The emerging economy of platform capitalism includes companies like Amazon, Facebook, Google, and Apple. These giants combined do not employ as many people as General Motors did.  But the money accrued by them is enormous and remains in a few hands. The rest of the labour market has to find ways to cobble together a living income. Hence we see many people willing to drive for a company like Uber in order to increase cash-flow. But drivers for Uber have no career track. The platform owners get richer, but the drivers are limited by finite time. They can only drive so many hours per day, and without benefits. At the same time, those self-driving cars are poised to replace all Uber drivers in the near future. Standardized work, like driving a vehicle, has little future in a world of nano-bio-cogno-techno progress.


Value in the network era is accruing to the owners of the platforms, with companies such as Instagram reaching $1 billion valuations with only 13 employees.


For the past century, the job was the way we redistributed wealth and protected workers from the negative aspects of early capitalism. As the knowledge economy disappears, we need to re-think our concepts of work, income, employment, and most importantly education. If we do not find ways to help citizens lead productive lives, our society will face increasing destabilization. 


Also see:

Will artificial intelligence and robots take your marketing job? — from by markedu.com by
Technology will overtake jobs to an extent and at a rate we have not seen before. Artificial intelligence is threatening jobs even in service and knowledge intensive sectors. This begs the question: are robots threatening to take your marketing job?


What exactly is a human job?
The benefits of artificial intelligence are obvious. Massive productivity gains while a new layer of personalized services from your computer – whether that is a burger robot or Dr. Watson. But artificial intelligence has a bias. Many jobs will be lost.

A few years ago a study from the University of Oxford got quite a bit of attention. The study said that 47 percent of the US labor market could be replaced by intelligent computers within the next 20 years.

The losers are a wide range of job categories within the administration, service, sales, transportation and manufacturing.

Before long we should – or must – redefine what exactly a human job is and the usefulness of it. How we as humans can best complement the extraordinary capabilities of artificial intelligence.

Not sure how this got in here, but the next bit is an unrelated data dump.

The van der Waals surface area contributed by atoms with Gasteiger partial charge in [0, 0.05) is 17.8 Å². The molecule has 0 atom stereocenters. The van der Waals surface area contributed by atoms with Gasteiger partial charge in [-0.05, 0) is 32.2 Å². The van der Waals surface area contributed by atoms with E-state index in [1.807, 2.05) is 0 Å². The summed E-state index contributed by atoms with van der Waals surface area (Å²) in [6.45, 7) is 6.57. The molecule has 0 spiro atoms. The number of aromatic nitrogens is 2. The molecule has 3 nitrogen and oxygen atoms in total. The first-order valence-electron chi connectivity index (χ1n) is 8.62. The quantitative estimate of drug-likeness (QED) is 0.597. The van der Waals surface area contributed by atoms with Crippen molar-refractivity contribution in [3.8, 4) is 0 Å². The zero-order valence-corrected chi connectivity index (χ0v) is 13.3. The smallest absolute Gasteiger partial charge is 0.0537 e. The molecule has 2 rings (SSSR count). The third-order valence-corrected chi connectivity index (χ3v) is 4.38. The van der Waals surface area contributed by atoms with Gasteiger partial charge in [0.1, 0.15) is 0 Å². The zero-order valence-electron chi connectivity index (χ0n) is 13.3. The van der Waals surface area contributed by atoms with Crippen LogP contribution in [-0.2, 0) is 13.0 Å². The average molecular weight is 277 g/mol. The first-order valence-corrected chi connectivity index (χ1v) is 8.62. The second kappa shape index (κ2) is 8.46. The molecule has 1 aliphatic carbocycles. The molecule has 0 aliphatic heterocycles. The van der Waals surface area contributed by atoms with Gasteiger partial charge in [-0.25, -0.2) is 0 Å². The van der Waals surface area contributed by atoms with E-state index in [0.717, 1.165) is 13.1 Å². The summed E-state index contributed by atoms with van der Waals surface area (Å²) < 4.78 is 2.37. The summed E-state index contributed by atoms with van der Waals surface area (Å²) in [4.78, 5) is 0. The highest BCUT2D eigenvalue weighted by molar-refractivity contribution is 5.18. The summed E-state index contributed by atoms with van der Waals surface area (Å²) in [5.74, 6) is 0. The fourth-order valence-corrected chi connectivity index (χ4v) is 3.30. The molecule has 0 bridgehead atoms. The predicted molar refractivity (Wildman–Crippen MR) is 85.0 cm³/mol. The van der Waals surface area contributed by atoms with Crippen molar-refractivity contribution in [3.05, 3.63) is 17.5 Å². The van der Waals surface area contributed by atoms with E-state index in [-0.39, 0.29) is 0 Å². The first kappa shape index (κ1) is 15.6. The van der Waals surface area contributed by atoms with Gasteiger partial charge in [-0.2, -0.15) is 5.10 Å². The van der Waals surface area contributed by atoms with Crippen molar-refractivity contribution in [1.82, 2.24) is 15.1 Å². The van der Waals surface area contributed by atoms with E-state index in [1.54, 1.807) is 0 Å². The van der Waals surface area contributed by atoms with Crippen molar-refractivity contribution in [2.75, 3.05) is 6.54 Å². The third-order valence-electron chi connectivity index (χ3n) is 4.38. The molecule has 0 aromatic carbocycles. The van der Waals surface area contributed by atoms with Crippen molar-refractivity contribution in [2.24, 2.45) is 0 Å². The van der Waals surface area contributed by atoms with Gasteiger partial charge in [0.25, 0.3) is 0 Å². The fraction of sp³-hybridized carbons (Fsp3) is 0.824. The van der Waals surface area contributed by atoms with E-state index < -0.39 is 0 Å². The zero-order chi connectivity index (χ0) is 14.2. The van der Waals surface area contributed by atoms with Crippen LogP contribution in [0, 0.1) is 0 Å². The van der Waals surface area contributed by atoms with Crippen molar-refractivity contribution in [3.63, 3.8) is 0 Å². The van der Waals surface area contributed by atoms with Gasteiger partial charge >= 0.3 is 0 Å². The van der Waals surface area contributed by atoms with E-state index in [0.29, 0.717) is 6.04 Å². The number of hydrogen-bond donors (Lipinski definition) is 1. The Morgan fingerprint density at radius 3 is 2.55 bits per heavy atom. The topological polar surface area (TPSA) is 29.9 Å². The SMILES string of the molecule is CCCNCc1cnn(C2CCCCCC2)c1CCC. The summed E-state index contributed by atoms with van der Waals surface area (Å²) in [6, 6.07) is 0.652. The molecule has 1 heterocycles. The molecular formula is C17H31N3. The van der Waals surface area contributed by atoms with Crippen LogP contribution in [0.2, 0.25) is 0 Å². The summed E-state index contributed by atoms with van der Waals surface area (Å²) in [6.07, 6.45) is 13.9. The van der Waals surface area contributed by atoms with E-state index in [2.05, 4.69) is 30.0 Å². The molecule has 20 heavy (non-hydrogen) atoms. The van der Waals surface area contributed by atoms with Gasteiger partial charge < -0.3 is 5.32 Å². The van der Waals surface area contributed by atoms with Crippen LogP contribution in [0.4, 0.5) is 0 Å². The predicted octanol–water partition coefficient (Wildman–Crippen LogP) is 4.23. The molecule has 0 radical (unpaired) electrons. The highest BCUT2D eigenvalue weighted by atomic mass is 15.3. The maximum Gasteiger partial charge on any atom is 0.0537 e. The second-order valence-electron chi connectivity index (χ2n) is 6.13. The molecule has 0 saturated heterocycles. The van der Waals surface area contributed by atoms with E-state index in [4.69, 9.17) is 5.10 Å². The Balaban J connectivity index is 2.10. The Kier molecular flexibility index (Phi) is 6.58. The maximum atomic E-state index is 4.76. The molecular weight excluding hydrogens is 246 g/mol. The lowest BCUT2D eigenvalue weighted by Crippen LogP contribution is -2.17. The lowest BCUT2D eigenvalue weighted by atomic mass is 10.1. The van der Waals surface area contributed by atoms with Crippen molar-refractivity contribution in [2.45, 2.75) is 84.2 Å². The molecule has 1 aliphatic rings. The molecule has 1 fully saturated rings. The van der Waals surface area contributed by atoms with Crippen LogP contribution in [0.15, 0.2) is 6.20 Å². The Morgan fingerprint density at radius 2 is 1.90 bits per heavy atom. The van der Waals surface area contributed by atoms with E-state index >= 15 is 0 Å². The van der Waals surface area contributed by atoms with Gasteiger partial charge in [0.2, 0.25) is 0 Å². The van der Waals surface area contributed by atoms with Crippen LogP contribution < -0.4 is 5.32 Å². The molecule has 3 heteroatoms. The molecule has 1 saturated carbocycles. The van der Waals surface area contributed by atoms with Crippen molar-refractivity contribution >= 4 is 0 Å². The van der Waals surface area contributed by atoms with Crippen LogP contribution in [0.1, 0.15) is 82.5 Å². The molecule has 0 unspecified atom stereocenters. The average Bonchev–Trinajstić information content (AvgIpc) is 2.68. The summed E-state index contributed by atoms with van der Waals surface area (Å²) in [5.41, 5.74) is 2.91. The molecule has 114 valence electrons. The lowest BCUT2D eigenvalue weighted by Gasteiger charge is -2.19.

This development is expected to grow fast. There are different predictions about the timing, but by 2030 there will be very few tasks that only a human can solve.



Augmented Reality – hype, or the future? — from mybroadband.co.za by EE Publishers
The concept of Augmented Reality has existed for many years now – and commentators have remained rigidly sceptical about whether it will truly materialise in our everyday lives.


Essentially, AR describes the way in which a device (such as a smartphone camera, wearables like Google Glasses, or a videogame motion sensor) uses an application to “see” the real world around us, and overlay augmented features onto that view.

These augmented features are aimed at adding value to the user’s experience of their physical environment.

We predict there will be three primary areas in which we will initially engage with AR:

The way we consume information: Imagine going to a library or museum and being able to have a “conversation” with key people throughout history, or instantly transform the world around to you resemble a bygone era.

The fields of product development, marketing and customer engagement: Overlaying new digital services into retail environments opens up a host of new possibilities for organisations to tailor products to their consumers.

Back office/operational functions within the organisation: Companies are already finding ways to use AR in their supply chain, logistics and warehousing environments. Find out, for example, if a particular unit is missing from a shelf.



From DSC:
I wonder how Machine-to-Machine communications, beacons, GPS, and more will come into play here…? The end result, I think is a connection between the physical world and the digital world:




© 2017 | Daniel Christian